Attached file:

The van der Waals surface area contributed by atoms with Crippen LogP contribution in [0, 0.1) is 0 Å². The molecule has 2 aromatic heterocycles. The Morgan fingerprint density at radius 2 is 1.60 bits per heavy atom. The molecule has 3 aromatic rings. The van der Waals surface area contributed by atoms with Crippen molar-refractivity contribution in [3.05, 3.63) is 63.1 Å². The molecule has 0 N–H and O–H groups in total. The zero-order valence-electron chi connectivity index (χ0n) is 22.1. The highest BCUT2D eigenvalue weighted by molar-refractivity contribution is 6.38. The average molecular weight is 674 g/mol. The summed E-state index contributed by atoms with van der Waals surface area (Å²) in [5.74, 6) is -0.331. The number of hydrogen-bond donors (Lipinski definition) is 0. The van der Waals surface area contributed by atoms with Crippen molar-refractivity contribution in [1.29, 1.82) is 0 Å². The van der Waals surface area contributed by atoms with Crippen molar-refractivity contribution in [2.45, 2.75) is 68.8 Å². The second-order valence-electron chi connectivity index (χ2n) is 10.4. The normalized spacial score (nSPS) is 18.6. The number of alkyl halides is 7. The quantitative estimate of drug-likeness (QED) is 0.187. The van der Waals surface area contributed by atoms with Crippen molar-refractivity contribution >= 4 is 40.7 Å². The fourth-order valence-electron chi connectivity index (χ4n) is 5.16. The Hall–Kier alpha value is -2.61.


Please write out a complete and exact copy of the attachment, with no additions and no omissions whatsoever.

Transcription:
The van der Waals surface area contributed by atoms with Crippen LogP contribution in [0, 0.1) is 0 Å². The molecule has 2 aromatic heterocycles. The Morgan fingerprint density at radius 2 is 1.60 bits per heavy atom. The molecule has 3 aromatic rings. The van der Waals surface area contributed by atoms with Crippen molar-refractivity contribution in [3.05, 3.63) is 63.1 Å². The molecule has 0 N–H and O–H groups in total. The zero-order valence-electron chi connectivity index (χ0n) is 22.1. The highest BCUT2D eigenvalue weighted by molar-refractivity contribution is 6.38. The average molecular weight is 674 g/mol. The summed E-state index contributed by atoms with van der Waals surface area (Å²) in [5.74, 6) is -0.331. The number of hydrogen-bond donors (Lipinski definition) is 0. The van der Waals surface area contributed by atoms with Crippen molar-refractivity contribution in [1.29, 1.82) is 0 Å². The van der Waals surface area contributed by atoms with Crippen molar-refractivity contribution in [2.45, 2.75) is 68.8 Å². The second-order valence-electron chi connectivity index (χ2n) is 10.4. The normalized spacial score (nSPS) is 18.6. The number of alkyl halides is 7. The quantitative estimate of drug-likeness (QED) is 0.187. The van der Waals surface area contributed by atoms with Crippen molar-refractivity contribution >= 4 is 40.7 Å². The fourth-order valence-electron chi connectivity index (χ4n) is 5.16. The Hall–Kier alpha value is -2.61.